Customer Service

Sales is in my blood.

If you believe there is a perfect job for everyone out there, mine would be sales. I have been doing it longer than I care to admit, and I like to think I am not bad at it.

It’s strange, though, when the tables are turned on you and another salesperson is selling you on something that you want to buy. I know all the tricks in the book, so I know what to expect. At times I can sympathize with them; I understand how hard it is to do sales.

One experience that everyone can usually agree on that people don’t like is buying a new car. I recently was in the market for a new car and decided to go with a completely different make and model. The first couple of cars I went to check out had very pushy salespeople. They wanted me to pretty much sign before I got to check out the car. It was so stereotypical of how car sales happen, that is was humorous.

I continued to do my own research, trying to find the best car that would fit my lifestyle. When I would find some that I liked, I would go see them in person and see how I felt about them. One day, I went to my local Subaru dealership not expecting to buy anything, when a sales man walked up to me. I expected the same routine and pressure to sign a car as quickly as possible so he can get paid.

Instead, he asked what I am looking for in a car. He wanted to know what my habits were, what was important to me, what I thought I wanted, what I thought I needed. Instead of just trying to fit me to a certain car, he tried to fit the car to me. We talked, we joked around, he acted like an old friend who cared about what I wanted and what was important to me.

I really didn’t expect to buy a car that day, but I knew I wanted him to get my commission. After he explained everything to me, I firmly believed after he explained everything well to me and I felt comfortable with my purchase.

Now, to be fair, his job is the same as everyone else’s; he just has a different approach. It’s something that I like to pride myself on with sales.

Are there times I can be a little pushy? Of course. Are there times where I am an aggressive sales person, absolutely. But I like to think I am never really that pushy car salesperson.

So why do I bring this up? Because I know I personally have to remind myself not to be that pushy salesperson. I need to make sure I am listening to the customer and their needs and not trying to just get another sale. It’s something that I think all sales people, in and out of the pet industry, need to remember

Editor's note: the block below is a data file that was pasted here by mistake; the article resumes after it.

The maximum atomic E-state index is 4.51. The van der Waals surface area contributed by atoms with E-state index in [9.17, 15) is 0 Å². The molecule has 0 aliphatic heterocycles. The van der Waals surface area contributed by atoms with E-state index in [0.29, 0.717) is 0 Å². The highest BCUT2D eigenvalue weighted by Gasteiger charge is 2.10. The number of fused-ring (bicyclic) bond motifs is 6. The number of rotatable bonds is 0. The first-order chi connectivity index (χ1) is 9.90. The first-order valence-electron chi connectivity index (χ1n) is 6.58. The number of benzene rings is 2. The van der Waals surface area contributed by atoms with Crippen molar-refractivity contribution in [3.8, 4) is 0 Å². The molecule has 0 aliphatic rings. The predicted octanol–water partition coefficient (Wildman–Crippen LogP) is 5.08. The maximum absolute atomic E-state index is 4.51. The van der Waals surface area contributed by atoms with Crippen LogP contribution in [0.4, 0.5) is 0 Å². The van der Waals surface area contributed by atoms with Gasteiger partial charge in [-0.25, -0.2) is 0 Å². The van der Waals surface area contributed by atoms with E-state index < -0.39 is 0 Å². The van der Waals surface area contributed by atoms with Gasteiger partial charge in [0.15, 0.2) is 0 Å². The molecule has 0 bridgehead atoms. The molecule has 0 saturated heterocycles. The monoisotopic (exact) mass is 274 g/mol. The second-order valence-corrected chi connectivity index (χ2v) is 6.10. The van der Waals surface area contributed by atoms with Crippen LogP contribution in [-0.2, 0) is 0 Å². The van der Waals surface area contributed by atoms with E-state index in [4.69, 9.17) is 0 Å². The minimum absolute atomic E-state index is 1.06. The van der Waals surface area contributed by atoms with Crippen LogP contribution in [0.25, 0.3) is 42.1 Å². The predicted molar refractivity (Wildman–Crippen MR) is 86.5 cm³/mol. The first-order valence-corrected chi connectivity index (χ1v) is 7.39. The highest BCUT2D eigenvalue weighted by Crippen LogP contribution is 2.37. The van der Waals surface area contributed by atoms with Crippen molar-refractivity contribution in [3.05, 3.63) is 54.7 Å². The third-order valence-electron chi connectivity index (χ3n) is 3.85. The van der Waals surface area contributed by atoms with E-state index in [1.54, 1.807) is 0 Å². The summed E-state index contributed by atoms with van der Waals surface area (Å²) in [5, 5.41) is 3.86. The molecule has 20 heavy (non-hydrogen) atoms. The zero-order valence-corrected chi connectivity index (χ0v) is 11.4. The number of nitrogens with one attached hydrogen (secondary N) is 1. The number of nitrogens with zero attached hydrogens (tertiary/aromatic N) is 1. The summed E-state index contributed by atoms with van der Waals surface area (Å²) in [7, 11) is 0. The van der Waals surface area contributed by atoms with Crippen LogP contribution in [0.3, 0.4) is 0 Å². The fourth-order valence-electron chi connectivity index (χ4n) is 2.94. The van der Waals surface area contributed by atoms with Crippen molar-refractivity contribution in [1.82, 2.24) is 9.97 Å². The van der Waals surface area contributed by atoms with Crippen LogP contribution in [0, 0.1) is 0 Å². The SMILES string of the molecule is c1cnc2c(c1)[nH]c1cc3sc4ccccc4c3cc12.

I have to talk to my own sales staff and make sure they are not being that pushy car salesperson; it’s something that retailers have to do on a constant basis. It’s just one more thing to add to the list of things you have to do.

Being at Global is amazing for a salesperson. There are so many possible and current clients to talk to, all under one roof. It’s a great time to remember to take your time with each person, to find out what each person wants and needs. I always like to think of Global as a time to remind ourselves — and our staff — to not be that pushy salesperson, to not just go for the sale, but to provide customer service to the best of our abilities.

If I were to leave you with any advice, and the same advice I give my own sales people: In the end, selling is all about being empathetic toward the customer.


The February 2014 Pet Age Publisher’s Letter as it was printed

With it, your business will face ups and downs and you may have months of struggle but then again, you could be extremely successful against it. Without it, you don’t have the drive to continue to improve yourself and your business and be the best person and business that you can be; and if you produce your own products, there will be less of a drive to improve it.

It’s something that every business, no matter what you do, will face. That’s why this month our cover story is about the strategies independent retailers have used to “beat” the competition.

The competition can be a wide range of things, even though most tend to think of the larger competitors. While those stores may be your main competition, there is also competition online and with other stores in your local area. In the end, you have to do what is best for your store.

We have spoke to several retailers about their store, the adversities they have faced and how they overcame them. Because of this, we have set up the cover story a little bit different, in hopes that it will be easier to read. We wanted you to hear directly from the retailers themselves and not interfere with the advice they can give you. Hopefully from these stories, it can help you think of new and exciting ways to improve your business.

We have also put up on our website a few other retailers that wanted to share their stories. Feel free, and it’s something we strongly encourage, to comment on our webpage, Facebook page or anything you want to, to share your success stories. The more ideas that people put out there, the more people will be willing to share and in return, help you with different ideas of beating the competition. Also, if at any point as a retailer you are struggling with a problem with your store, feel free to post it on our social media channels. We have grown those channels to help network retailers together and we will do our best to help you find an answer.

Pet Age is a small business and we understand the struggles you may face. There are challenges at every turn and we at Pet Age spend a lot of time learning different ways to improve our business. Besides the advice you will read in the cover story, my other big advice is to prepare and prepare early.